We are in the dog days of summer and that means the hottest days are upon us, people are swimming, tanning and having hot summer parties. It’s bathing suit season and for most guys I know, the beer guts and dad bods are proudly on display; however, for most women I know, it’s a time of self-doubt and covering everything up.
When I was 21, I was barely 110lbs and spent my summer days skimping around the yard in a tiny bikini without a shred of doubt that I looked fantastic. I drank like a fish not worrying about the calories in a beer. I ate burgers and hot dogs at the cook-outs without caring what it would do to me. I was just happy living in the moment and being who I was.
This was a decade ago. In August, I will be 31. Now a glass of wine is 5 points on weight watchers and it is a daily fight to make sure I find time to exercise so I can stay in a single digit pant size. Do I want the burgers and hot dogs at the cook-outs? Of course I do. Now I have to think really hard about what else I ate that day and figure out if it will be worth it for me.
I do not consider myself “fat” just not in the shape I once was. I have become very self-conscious about how I look in outfits and have become overly critical. Child birth had changed my body in ways that I never thought possible, but it was certainly worth it. My closet has 3 different sizes, skinny day clothes, everyday clothes and fat day clothes. It’s amazing how the body changes day to day.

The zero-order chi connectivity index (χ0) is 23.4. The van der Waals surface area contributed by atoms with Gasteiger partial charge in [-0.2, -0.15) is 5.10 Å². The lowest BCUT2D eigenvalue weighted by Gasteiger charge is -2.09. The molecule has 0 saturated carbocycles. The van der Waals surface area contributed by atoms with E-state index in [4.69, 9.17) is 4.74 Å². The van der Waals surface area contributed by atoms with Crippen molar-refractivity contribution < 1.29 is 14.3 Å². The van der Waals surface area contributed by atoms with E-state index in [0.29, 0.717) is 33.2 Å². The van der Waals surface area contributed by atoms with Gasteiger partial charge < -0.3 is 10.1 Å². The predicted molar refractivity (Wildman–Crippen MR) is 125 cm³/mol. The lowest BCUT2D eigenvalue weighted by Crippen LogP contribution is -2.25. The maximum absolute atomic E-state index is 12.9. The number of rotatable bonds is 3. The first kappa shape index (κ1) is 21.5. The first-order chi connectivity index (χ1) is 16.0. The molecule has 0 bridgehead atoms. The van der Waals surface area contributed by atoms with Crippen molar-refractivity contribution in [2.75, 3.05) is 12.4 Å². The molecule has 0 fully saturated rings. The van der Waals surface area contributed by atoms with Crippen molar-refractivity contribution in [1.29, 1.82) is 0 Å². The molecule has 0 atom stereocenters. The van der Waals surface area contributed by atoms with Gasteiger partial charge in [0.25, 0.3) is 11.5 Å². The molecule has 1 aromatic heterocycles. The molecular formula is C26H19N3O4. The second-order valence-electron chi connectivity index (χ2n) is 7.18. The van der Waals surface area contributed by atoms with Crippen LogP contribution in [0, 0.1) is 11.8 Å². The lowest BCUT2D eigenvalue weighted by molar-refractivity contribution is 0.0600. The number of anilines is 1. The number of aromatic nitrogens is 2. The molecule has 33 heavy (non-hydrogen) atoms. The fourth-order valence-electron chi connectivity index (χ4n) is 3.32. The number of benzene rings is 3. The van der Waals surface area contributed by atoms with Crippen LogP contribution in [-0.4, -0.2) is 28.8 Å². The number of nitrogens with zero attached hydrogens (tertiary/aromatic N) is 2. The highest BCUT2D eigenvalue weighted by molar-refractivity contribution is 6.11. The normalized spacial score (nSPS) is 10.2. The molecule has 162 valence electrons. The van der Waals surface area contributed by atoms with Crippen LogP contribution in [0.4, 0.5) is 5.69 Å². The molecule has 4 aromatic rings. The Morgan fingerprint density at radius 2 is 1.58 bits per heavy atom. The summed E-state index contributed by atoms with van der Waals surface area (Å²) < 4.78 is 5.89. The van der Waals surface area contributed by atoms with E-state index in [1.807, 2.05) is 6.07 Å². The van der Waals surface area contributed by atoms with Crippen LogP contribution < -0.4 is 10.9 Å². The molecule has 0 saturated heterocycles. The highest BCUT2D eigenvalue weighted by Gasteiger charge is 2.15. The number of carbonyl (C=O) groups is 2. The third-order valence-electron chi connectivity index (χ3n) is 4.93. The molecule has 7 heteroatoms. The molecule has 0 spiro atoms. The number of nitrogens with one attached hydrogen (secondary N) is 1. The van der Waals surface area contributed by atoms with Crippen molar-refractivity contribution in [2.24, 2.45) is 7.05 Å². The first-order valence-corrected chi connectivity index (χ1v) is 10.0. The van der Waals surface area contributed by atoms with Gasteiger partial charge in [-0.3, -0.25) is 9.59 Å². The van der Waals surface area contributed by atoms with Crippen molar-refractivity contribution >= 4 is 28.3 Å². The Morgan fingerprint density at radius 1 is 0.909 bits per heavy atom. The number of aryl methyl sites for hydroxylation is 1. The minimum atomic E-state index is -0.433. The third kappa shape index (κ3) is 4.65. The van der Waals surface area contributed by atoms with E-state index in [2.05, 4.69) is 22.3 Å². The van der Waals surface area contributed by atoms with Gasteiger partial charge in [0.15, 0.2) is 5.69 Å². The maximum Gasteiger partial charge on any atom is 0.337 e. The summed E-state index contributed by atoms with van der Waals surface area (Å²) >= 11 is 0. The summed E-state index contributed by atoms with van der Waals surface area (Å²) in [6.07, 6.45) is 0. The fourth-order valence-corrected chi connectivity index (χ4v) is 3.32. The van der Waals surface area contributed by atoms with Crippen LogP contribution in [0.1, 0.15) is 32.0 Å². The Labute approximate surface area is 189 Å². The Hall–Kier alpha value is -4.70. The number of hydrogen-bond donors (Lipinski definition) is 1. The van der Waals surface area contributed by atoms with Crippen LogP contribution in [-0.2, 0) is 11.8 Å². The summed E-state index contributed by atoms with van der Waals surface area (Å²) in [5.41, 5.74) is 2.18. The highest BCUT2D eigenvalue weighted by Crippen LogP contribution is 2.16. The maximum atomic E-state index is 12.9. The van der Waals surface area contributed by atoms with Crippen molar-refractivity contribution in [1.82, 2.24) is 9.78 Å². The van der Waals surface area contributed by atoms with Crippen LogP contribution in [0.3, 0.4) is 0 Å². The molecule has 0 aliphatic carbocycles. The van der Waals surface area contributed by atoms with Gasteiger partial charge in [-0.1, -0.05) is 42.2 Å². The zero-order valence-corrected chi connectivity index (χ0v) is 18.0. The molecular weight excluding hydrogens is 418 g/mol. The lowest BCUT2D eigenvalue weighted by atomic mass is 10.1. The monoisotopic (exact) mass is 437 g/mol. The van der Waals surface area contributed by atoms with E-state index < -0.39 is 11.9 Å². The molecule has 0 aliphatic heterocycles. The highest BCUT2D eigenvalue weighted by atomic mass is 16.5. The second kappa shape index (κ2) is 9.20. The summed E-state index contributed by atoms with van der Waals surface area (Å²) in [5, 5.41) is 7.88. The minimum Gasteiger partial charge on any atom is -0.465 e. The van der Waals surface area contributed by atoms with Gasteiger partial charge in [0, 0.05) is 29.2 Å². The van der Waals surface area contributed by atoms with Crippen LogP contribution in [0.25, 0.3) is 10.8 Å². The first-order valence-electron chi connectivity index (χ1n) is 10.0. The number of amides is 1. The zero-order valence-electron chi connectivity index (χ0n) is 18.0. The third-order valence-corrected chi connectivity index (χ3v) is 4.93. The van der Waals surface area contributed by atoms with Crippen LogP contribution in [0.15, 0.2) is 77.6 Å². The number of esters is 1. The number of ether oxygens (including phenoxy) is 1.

It isn’t just me. I look around my office, full of stunningly beautiful women, and see them trading their chips for rice cakes, sandwiches for salads and searching tirelessly for the perfect cover-up for their beach trips.
I just want to tell them they are spectacular as they are, regardless of the size of their pants. I wish we could all stop comparing ourselves to others and to live however they are happy. A size zero doesn’t make me any less of a magnificent woman than a size eight, 16 or 22.
As the years go on, things change. Bodies ache, weight gets harder to lose, health problems arise and it’s harder to bounce back. My advice is this, focus on what makes you happy. No one on their death bed ever says “I wish I didn’t eat that cheeseburger at the Labor Day party in ‘96.”
Let’s replace self-conscious with self-confidence and focus on doing the things that make our souls happy. Put on that swimsuit and hold your head high because there is more to you than your pant size.
You go girl.
Melissa Hughes is a 30-year-old single mother of one. Girl Talk started as a telltale horror story of the city’s most epic dating disasters and evolved into a column about love, life experiences and growing up. Melissa has a weekly TV segment on PA Live, WBRE, discussing activities in Weekender and a Girl Talk radio segment every Wednesday on 98.5 KRZ.